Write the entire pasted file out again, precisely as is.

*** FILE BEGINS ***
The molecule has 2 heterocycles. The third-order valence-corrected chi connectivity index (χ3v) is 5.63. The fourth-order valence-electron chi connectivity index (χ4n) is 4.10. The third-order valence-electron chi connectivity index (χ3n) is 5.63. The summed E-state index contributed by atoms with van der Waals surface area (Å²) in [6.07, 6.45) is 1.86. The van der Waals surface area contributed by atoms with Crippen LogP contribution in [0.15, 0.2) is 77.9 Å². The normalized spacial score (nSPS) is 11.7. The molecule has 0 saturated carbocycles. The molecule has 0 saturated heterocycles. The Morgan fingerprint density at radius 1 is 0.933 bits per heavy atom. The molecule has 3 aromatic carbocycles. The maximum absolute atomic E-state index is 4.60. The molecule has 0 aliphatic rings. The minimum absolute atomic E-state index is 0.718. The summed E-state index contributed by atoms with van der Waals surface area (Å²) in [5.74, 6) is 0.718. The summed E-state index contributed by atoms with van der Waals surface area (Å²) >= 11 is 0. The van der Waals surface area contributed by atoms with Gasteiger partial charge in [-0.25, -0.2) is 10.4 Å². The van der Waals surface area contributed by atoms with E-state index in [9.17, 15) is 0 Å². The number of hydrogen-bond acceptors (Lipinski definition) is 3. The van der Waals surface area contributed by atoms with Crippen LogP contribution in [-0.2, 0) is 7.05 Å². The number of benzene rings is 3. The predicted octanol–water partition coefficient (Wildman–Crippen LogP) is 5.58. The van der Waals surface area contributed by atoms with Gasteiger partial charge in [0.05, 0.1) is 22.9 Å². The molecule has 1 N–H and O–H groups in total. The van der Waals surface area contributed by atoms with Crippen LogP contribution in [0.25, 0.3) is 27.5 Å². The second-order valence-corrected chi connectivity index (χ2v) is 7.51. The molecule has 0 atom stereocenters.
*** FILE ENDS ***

The molecule has 2 heterocycles. The third-order valence-corrected chi connectivity index (χ3v) is 5.63. The fourth-order valence-electron chi connectivity index (χ4n) is 4.10. The third-order valence-electron chi connectivity index (χ3n) is 5.63. The summed E-state index contributed by atoms with van der Waals surface area (Å²) in [6.07, 6.45) is 1.86. The van der Waals surface area contributed by atoms with Crippen LogP contribution in [0.15, 0.2) is 77.9 Å². The normalized spacial score (nSPS) is 11.7. The molecule has 0 saturated carbocycles. The molecule has 0 saturated heterocycles. The Morgan fingerprint density at radius 1 is 0.933 bits per heavy atom. The molecule has 3 aromatic carbocycles. The maximum absolute atomic E-state index is 4.60. The molecule has 0 aliphatic rings. The minimum absolute atomic E-state index is 0.718. The summed E-state index contributed by atoms with van der Waals surface area (Å²) in [5.74, 6) is 0.718. The summed E-state index contributed by atoms with van der Waals surface area (Å²) >= 11 is 0. The van der Waals surface area contributed by atoms with Gasteiger partial charge in [-0.25, -0.2) is 10.4 Å². The van der Waals surface area contributed by atoms with E-state index in [9.17, 15) is 0 Å². The number of hydrogen-bond acceptors (Lipinski definition) is 3. The van der Waals surface area contributed by atoms with Crippen LogP contribution in [-0.2, 0) is 7.05 Å². The number of benzene rings is 3. The predicted octanol–water partition coefficient (Wildman–Crippen LogP) is 5.58. The van der Waals surface area contributed by atoms with Gasteiger partial charge in [0.05, 0.1) is 22.9 Å². The molecule has 1 N–H and O–H groups in total. The van der Waals surface area contributed by atoms with Crippen LogP contribution in [0.25, 0.3) is 27.5 Å². The second-order valence-corrected chi connectivity index (χ2v) is 7.51. The molecule has 0 atom stereocenters.